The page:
I’d probably have to go back and check to be positive, but I think this is my favourite movie so far this year. I went into it knowing very little – just bits from the trailer, really – but I was definitely drawn to it right from the start, and settling into the theatre, I felt I wouldn’t be disappointed.
And I wasn’t.
We meet Sam (Chris Pine) at what seems to be the top of his game, selling companies on the barter system, which he is describing as “the new money”. There’s nothing he can’t do; no one he can’t convince to invest in hisw company and his ideas. He knows a little about a lot, looks great in a suit, and those eyes seem so trustworthy it hurts. We watch as he ignores a call from his mom in order to close another deal, and then the first shoe drops. Work life isn’t going as smoothly as he’d thought, and he could, in fact, be in a world of trouble.
Getting home to his lovely girlfriend, Hannah (Olivia Wilde), the other shoe drops pretty much immediately – Sam’s father has died. That’s why his mom was trying so hard to get in touch with him earlier. Sam is visibly not upset, but despite his seeming ambivalence, he and Hannah eventually board a plane to LA – unfortunately not in time for the funeral, but they do get there.
He arrives late on his mother’s doorstep, and claims that they can only stay the night, because Hannah has to get back home for a law school interview. Hannah knows this is a lie, and Sam’s mom, Lillian (Michelle Pfeiffer, who continues to grow more beautiful each time I see her) isn’t sure she believes it, either, but she’s used to her son running away from everything, so she’s not really surprised that he would bolt from this, too.
The hits just keep on coming for Sam, however, as he learns from the estate lawyer and his father’s good friend that, not only has Sam only inherited his father’s record collection (he’d been a big music producer, back in the day), but there’s a one hundred and fifty thousand dollar cash inheritance that Sam must deliver – to the sister he never knew he had.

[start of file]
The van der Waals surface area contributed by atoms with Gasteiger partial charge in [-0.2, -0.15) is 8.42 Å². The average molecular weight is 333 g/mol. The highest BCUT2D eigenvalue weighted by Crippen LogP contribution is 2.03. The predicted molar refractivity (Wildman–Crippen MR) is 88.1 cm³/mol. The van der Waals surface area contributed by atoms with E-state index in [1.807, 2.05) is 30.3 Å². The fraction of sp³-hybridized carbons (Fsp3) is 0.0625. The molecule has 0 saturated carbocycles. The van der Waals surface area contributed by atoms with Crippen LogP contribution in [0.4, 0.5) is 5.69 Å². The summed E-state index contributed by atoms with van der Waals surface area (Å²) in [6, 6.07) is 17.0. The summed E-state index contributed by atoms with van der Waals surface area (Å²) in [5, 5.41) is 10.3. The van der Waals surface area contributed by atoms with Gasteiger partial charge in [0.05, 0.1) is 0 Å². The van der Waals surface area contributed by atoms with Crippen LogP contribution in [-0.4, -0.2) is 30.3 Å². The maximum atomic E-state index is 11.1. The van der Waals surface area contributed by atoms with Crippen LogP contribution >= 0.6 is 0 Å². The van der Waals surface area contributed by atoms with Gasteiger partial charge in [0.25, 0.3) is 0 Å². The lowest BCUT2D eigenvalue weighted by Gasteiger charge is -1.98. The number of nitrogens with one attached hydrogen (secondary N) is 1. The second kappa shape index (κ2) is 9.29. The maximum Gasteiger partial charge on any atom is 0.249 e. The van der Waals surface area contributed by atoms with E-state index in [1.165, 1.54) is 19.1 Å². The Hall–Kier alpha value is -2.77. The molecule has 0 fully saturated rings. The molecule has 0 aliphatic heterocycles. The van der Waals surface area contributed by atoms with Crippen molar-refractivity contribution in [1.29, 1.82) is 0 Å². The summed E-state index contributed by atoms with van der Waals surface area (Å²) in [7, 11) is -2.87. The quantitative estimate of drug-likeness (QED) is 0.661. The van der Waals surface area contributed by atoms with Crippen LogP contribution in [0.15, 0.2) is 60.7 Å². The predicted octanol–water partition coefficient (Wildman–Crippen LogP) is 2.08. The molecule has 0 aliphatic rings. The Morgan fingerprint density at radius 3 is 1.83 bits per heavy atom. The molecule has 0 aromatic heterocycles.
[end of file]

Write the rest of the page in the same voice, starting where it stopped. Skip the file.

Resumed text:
Now, to Sam’s credit, he actually goes out and finds the mystery sister, Frankie (Elizabeth Banks) and her young, insanely intelligent son, Josh (Michael Hall-D’Addario), while also contemplating just keeping the money himself to solve his own problems. The pressure builds to an almost self-destructive level for Sam, though, and his desire to maintain control of his life at all costs could very well be his downfall. All the while, the ghost of a man he and Frankie barely knew floats through their current lives, possibly even more now that he’s dead than when he was alive.
And that’s pretty much all I am going to say about the actual plot. I will say that this film surprised me, moved me, thrilled me, shocked me and is continuing to make me think about it all even now as I write this. The performances were absolutely amazing, too – I felt like I was absorbing each moment as it happened; taking it all in. Chris Pine has never been better, and totally drives the movie from start to finish; Michelle Pfeiffer is breathtaking even in heartbreak and fearful truth; Elizabeth Banks gives Frankie a raw genuineness that leaps off the screen whenever she’s on it; Olivia Wilde takes what should have been a supporting role and somehow manages to be a part of the overall story whether she’s involved in the moment or not; and young Michael Hall-Daddario imbues Josh with a delightful combination of intelligence, brattiness and playfulness that is rarely seen in young actors. Each character is a complete person, and I found myself rooting for all of them to somehow find their way through all of the shoes dropping around them. There are so many moments where I found myself holding my breath, unsure of what I wanted the next line to be, but hoping that it would somehow make things a little bit better for everyone involved, because I’d grown to care about them all so much.
So there you have it – I loved People Like Us. The film shows us characters who have flaws, and strengths; who make mistakes, and yet who can triumph over them. It shows people like you, people like me – people like us, who are just feeling their way through the world, trying to define family, friendship, trust and, ultimately, themselves.
I couldn’t recommend it more.